You’ll then need to edit the public-yum-ol6.repo file to enable the correct repository (RHEL/Centos/OEL 6.4 in my case) for your VMs, and also enable the add-ons repository, with the file contents below being the repo file after I made the required changes.

name=Oracle Linux $releasever Latest ($basearch)

name=Oracle Linux $releasever Add ons ($basearch)

name=Oracle Linux $releasever GA installation media copy ($basearch)

name=Oracle Linux $releasever Update 1 installation media copy ($basearch)

name=Oracle Linux $releasever Update 2 installation media copy ($basearch)

name=Oracle Linux $releasever Update 3 installation media copy ($basearch)

name=Oracle Linux $releasever Update 4 installation media copy ($basearch)

Once you’ve saved the file, you can the run the install of R-3.0.1 as before, copy the ORCH files across to the server and then install just the OREbase, OREstats, OREmodels and OREserver packages, like this:

[root@cdh45d-node2 yum.repos.d]# yum install R-3.0.1
ol6_UEK_latest                                                  | 1.2 kB     00:00     
ol6_UEK_latest/primary                                          |  13 MB     00:03     
ol6_UEK_latest                                                                 281/281
ol6_addons                                                      | 1.2 kB     00:00     
ol6_addons/primary                                              |  42 kB     00:00     
ol6_addons                                                                     169/169
ol6_latest                                                      | 1.4 kB     00:00     
ol6_latest/primary                                              |  36 MB     00:10     
ol6_latest                                                                 24906/24906
ol6_u4_base                                                     | 1.4 kB     00:00     
ol6_u4_base/primary                                             | 2.7 MB     00:00     
ol6_u4_base                                                                  8396/8396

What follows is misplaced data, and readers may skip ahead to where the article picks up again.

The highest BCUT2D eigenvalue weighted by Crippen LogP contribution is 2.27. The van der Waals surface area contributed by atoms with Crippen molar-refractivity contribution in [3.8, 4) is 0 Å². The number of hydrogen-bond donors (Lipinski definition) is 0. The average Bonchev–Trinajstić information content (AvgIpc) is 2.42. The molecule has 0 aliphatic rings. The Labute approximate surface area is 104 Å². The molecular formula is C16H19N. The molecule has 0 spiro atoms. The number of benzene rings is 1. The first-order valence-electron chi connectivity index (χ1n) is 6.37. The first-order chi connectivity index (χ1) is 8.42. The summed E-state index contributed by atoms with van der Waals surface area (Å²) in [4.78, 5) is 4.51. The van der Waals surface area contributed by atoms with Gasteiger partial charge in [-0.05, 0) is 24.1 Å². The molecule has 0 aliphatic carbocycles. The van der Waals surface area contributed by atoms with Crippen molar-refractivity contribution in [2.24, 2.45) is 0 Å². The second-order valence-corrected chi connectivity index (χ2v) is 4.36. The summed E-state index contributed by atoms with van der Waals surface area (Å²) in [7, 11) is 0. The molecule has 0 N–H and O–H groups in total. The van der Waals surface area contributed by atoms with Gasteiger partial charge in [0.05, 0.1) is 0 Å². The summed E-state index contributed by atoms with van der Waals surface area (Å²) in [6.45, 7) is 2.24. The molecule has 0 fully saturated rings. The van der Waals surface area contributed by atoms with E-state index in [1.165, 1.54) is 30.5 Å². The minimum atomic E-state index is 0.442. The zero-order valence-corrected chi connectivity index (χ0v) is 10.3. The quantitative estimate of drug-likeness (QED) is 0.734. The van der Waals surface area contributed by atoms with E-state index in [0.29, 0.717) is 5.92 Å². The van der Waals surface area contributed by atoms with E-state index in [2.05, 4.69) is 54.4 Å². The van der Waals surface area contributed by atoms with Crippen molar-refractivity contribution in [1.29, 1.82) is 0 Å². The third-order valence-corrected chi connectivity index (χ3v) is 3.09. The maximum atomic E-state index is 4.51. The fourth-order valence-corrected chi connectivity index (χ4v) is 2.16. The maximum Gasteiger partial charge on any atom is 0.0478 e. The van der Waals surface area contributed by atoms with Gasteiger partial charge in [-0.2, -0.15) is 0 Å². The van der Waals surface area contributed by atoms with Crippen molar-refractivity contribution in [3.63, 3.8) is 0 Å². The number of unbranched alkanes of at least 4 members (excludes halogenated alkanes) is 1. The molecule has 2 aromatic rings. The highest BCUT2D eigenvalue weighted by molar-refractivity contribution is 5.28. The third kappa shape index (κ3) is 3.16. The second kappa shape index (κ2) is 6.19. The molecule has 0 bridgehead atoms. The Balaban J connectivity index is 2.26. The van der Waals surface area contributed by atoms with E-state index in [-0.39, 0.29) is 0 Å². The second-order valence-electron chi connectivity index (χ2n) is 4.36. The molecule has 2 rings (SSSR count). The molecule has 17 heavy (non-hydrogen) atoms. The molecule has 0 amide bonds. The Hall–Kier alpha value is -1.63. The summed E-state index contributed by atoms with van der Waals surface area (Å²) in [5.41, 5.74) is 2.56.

Setting up Install Process
Resolving Dependencies
--> Running transaction check
---> Package R.x86_64 0:3.0.1-2.el6 will be installed

[root@cdh45d-node2 ~]# cd ORCH2.3.1\ 2/
[root@cdh45d-node2 ORCH2.3.1 2]# ls
[root@cdh45d-node2 ORCH2.3.1 2]# R --vanilla CMD INSTALL OREbase_1.4_R_x86_64-unknown-linux-gnu.tar.gz

  • installing to library ‘/usr/lib64/R/library’
  • installing binary package ‘OREbase’ ...
  • DONE (OREbase)
    Making 'packages.html' ... done
    [root@cdh45d-node2 ORCH2.3.1 2]# R --vanilla CMD INSTALL OREstats_1.4_R_x86_64-unknown-linux-gnu.tar.gz
  • installing to library ‘/usr/lib64/R/library’
  • installing binary package ‘OREstats’ ...
  • DONE (OREstats)
    Making 'packages.html' ... done
    [root@cdh45d-node2 ORCH2.3.1 2]# R --vanilla CMD INSTALL OREmodels_1.4_R_x86_64-unknown-linux-gnu.tar.gz
  • installing to library ‘/usr/lib64/R/library’
  • installing binary package ‘OREmodels’ ...
  • DONE (OREmodels)
    Making 'packages.html' ... done
    [root@cdh45d-node2 ORCH2.3.1 2]# R --vanilla CMD INSTALL OREserver_1.4_R_x86_64-unknown-linux-gnu.tar.gz
  • installing to library ‘/usr/lib64/R/library’
  • installing binary package ‘OREserver’ ...
  • DONE (OREserver)
    Making 'packages.html' ... done

Now, you can open a terminal window on the main node with the R client software, or SSH into the server, and run one of the ORAAH demos where the R job gets run on the Hadoop cluster.

> demo("mapred_basic","ORCH")

---- ~~~~~~~~~~~~

> #
> #
> # Name: mapred_basic
> # Description: Demonstrates running a mapper and a reducer containing
> # R script in ORCH.
> #
> #
> #
> ##
> # A simple example of how to operate with key-values. Input dataset - cars.
> # Filter cars with with "dist" > 30 in mapper and get mean "dist" for each
> # "speed" in reducer.
> ##
> ## Set page width
> options(width = 80)

> # Put the cars dataset into HDFS
> cars.dfs <- hdfs.put(cars, key='speed')

> # Submit the hadoop job with mapper and reducer R scripts
> x <- try(

  • cars.dfs,
  • mapper = function(key, val) {
  •         orch.keyvals(key[val$dist &gt; 30], val[val$dist &gt; 30,])
  • },
  • reducer = function(key, vals) {
  •     X &lt;- sum(vals$dist)/nrow(vals)
  •     orch.keyval(key, X)
  • },
  • config = new(&quot;mapred.config&quot;,
  •     map.tasks = 1,
  •     reduce.tasks = 1
  • )
  • ), silent = TRUE)

> # In case of errors, cleanup and return
> if (inherits(x,"try-error")) {

  • hdfs.rm(cars.dfs)
  • stop("execution error")
  • }

> # Print the results of the mapreduce job
> print(hdfs.get(x))
val1 val2
1 10 34.00000
2 13 38.00000
3 14 58.66667
4 15 54.00000
5 16 36.00000
6 17 40.66667
7 18 64.50000
8 19 50.00000
9 20 50.40000
10 22 66.00000
11 23 54.00000
12 24 93.75000
13 25 85.00000

> # Remove the HDFS files created above
> hdfs.rm(cars.dfs)
[1] TRUE

> hdfs.rm(x)
[1] TRUE

with the job tracker web UI on Hadoop confirming the R script ran on the Hadoop cluster.


So that’s a basic tech intro and tips on the install. Documentation for ORAAH and the rest of the Big Data Connectors is available for reading on OTN (including a list of all the R commands you get as part of the ORAAH/ORCH package). Keep an eye on the blog though for more on R, ORE and ORAAH as I try to share some examples from datasets we’ve worked on.